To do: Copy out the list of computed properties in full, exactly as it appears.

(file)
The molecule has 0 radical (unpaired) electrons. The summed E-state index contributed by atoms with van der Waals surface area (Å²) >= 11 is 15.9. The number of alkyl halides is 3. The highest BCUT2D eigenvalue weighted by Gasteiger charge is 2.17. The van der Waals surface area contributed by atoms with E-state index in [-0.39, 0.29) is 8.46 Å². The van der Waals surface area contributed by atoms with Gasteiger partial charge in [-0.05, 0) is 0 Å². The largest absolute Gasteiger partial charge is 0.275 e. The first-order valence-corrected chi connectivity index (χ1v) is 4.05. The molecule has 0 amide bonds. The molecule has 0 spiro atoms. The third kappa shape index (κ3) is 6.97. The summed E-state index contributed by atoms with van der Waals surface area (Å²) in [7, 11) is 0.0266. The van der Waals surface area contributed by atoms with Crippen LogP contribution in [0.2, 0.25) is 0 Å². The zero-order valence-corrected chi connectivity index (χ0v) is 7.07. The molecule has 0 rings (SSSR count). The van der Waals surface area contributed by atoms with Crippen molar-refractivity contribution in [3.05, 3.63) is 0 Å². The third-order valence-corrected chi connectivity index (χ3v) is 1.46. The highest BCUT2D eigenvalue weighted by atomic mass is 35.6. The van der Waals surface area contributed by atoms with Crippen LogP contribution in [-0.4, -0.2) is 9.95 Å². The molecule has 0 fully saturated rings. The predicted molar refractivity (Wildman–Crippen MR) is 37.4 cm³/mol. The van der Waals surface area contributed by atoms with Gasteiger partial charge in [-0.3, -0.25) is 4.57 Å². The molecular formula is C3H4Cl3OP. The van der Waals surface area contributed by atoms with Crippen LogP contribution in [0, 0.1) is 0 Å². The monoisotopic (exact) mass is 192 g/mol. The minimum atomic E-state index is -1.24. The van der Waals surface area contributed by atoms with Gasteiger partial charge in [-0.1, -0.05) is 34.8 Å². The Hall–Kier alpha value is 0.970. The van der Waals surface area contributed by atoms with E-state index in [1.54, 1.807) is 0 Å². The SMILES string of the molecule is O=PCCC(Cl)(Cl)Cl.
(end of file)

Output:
The molecule has 0 radical (unpaired) electrons. The summed E-state index contributed by atoms with van der Waals surface area (Å²) >= 11 is 15.9. The number of alkyl halides is 3. The highest BCUT2D eigenvalue weighted by Gasteiger charge is 2.17. The van der Waals surface area contributed by atoms with E-state index in [-0.39, 0.29) is 8.46 Å². The van der Waals surface area contributed by atoms with Gasteiger partial charge in [-0.05, 0) is 0 Å². The largest absolute Gasteiger partial charge is 0.275 e. The first-order valence-corrected chi connectivity index (χ1v) is 4.05. The molecule has 0 amide bonds. The molecule has 0 spiro atoms. The third kappa shape index (κ3) is 6.97. The summed E-state index contributed by atoms with van der Waals surface area (Å²) in [7, 11) is 0.0266. The van der Waals surface area contributed by atoms with Crippen LogP contribution in [0.2, 0.25) is 0 Å². The zero-order valence-corrected chi connectivity index (χ0v) is 7.07. The molecule has 0 rings (SSSR count). The van der Waals surface area contributed by atoms with Crippen molar-refractivity contribution in [3.05, 3.63) is 0 Å². The third-order valence-corrected chi connectivity index (χ3v) is 1.46. The highest BCUT2D eigenvalue weighted by atomic mass is 35.6. The van der Waals surface area contributed by atoms with Crippen LogP contribution in [-0.4, -0.2) is 9.95 Å². The molecule has 0 fully saturated rings. The predicted molar refractivity (Wildman–Crippen MR) is 37.4 cm³/mol. The van der Waals surface area contributed by atoms with Gasteiger partial charge in [-0.3, -0.25) is 4.57 Å². The molecular formula is C3H4Cl3OP. The van der Waals surface area contributed by atoms with Crippen LogP contribution in [0, 0.1) is 0 Å². The monoisotopic (exact) mass is 192 g/mol. The minimum atomic E-state index is -1.24. The van der Waals surface area contributed by atoms with Gasteiger partial charge in [-0.1, -0.05) is 34.8 Å². The Hall–Kier alpha value is 0.970. The van der Waals surface area contributed by atoms with E-state index in [1.54, 1.807) is 0 Å². The SMILES string of the molecule is O=PCCC(Cl)(Cl)Cl.